The public is becoming tired of insubstantial sustainability buzzword usage and is shifting towards products and brands that align with their changing preferences, Linda Lichtmeß, consultant at Euromonitor International noted at FiE:
“Consumers are becoming more skeptical and less willing to pay for brands that lack transparency or engage in greenwashing - transparent communication is crucial to engage consumers effectively.”
Defining Sustainable Nutrition
Sustainable diets consider environmental impact, promote food and nutrition security, and contribute to the well-being of current and future generations, according to the United Nations.
These diets prioritise low environmental impact, respect biodiversity and ecosystems, and are culturally acceptable, accessible, economically fair, and affordable. Additionally, they aim to be nutritionally adequate, safe, and healthy, while optimising the use of natural and human resources.
Yet while “sustainability” is an all-encompassing term, Lichtmeß explained that Euromonitor's research indicated that businesses in the food and beverage industry primarily associate sustainability with reducing environmental impact alone.
But as Lichtmeß adds, there is potential misalignment between consumer expectations and business actions:
“Most consumers do care, with 64% of global consumers reporting to be worried about climate change.
“They are trying their best, and have been doing their bit, but they're increasingly worried about greenwashing and not being able to make a big enough impact as individuals.
“So now, they’re looking for solutions from regulators and businesses.”
Advice for Brands
“Corporations have made misleading claims or underdelivered on sustainability initiatives for years,” but increasingly discerning consumers are beginning to see through these “deceptive antics,” the 2024 consumer trends report from Euromonitor notes.
The report suggests that for the consumer, simply offsetting carbon emissions isn’t thorough enough, although from a brand perspective, accurately mapping carbon footprints is complex as it involves measuring direct and indirect emissions (including upstream and downstream value chains), and is also extensively regulated.
Euromonitor advises that “investing in long-term energy-efficient measures can be a cost-cutting strategy,” which can act as an incentive to “partner with the right suppliers to avoid future penalties.”
It adds: “Eco-friendly operations could have an immediate effect on your bottom line.”
The report suggests that any sustainability initiatives are worthwhile as part of a brand’s marketing plan, noting that companies should “share concrete evidence of responsible business practices” and demonstrate sustainable impact with specifics, such as the amount of waste saved in production on recycled packaging.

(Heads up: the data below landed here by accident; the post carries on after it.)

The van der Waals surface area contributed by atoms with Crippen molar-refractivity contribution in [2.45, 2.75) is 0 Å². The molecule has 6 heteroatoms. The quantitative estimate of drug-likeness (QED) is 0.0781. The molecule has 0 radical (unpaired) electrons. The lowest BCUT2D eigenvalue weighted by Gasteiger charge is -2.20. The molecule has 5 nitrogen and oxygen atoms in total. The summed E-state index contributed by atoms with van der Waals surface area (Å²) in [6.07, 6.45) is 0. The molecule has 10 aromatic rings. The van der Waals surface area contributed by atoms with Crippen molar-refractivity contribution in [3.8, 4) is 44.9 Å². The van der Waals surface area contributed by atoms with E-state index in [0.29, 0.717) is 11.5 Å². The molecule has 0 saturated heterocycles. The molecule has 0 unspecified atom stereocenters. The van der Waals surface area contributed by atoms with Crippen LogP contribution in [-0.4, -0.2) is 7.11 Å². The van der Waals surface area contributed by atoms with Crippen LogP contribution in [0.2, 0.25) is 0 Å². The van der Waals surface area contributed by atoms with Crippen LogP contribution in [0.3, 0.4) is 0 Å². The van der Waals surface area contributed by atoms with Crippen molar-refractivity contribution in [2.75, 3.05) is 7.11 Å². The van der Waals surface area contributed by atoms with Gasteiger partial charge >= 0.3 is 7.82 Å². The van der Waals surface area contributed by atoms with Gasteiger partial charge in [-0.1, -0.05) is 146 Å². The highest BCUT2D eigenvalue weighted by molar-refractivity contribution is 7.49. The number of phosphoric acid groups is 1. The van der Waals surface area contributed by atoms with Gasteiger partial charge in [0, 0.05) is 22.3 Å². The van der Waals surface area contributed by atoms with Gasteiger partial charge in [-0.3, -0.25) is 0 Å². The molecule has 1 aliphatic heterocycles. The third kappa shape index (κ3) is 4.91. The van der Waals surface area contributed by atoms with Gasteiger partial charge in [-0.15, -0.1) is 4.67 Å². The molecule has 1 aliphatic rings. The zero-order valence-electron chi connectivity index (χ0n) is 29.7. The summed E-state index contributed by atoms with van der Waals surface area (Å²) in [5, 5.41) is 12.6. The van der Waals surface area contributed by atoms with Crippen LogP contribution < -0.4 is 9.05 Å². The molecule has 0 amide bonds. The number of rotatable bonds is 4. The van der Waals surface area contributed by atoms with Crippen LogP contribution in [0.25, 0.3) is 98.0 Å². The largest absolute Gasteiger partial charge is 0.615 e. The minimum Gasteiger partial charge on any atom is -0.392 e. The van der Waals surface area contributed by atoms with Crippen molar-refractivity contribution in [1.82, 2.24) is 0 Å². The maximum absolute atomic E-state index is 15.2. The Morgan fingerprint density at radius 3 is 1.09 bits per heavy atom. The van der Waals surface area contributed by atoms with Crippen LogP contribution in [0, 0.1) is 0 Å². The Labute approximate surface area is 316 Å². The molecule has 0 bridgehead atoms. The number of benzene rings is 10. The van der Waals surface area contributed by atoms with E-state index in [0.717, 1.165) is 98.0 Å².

“That way, shoppers immediately know how their purchase decision or behaviour makes a difference.”
The report highlights that stricter regulation is enforcing that brands adhere to honest claims, with the European Union issuing legislation to prohibit the use of claims like ‘climate-neutral’ and ‘environmentally friendly’ without proper accreditation.
The provisional deal was approved on November 28th, with the final plenary vote by MEPs expected to take place in January.
Assuming the the directive will come into force, member states will have 24 months to incorporate the new rules into their law.
Brand sustainability incentives
With regulation changes and increasing consumer awareness, brands are continuing to prioritise sustainability.
Martin Walter, category manager at Gelita, explained to NutraIngredients at FiE: “We are looking into reducing our environmental footprint, starting with how we produce energy in our plants, how we make use of different sources, like how water is used in production and chemical use. We’re aiming to become neutral at some point.”
For plant-based functional ingredients supplier Beneo, the question of health and sustainability is all part of the same solution, corporate sustainability manager Nathalie Sadin explains:
“We acknowledge that true health and well-being are only possible on a healthy planet. This is why we treat nutrition, health, and sustainability as three sides of the same coin.
“We are aware that providing nutritious ingredients that are backed by sound science for the food and feed industry is only possible thanks to Earth’s resources.
“Therefore, a crucial element of our sustainability efforts lies in our long-term partnerships with farmers, providing services and consultancy, and promoting regenerative agricultural practices, to support resilient farming and supply chains.
"Only by considering the entire value chain, from farm to fork, can we truly support the transition toward healthier food and feed that nourishes us while also helping to sustain our planet.”
However, Sébastien Bornet, vice president of global sales and marketing at Horphag Research (supplier of French maritime pine bark extract ‘Pycnogenol’) explains that for them, sustainability has always been inherent to the brand, stating: “We have not waited for sustainability to become a trending topic.
“When we started to produce Pycnogenol 40-50 years ago, we used a byproduct of the timber industry, the pine tree bark, so there was never any additional damage.
“Now, cut trees are replaced with seedlings and the entire process is completely sustainable - we don’t use any pesticides or herbicides in the forest.
“This isn’t something we said ‘Well, let's just add a green label to Pycnogenol as a brand’, we did it from the start.”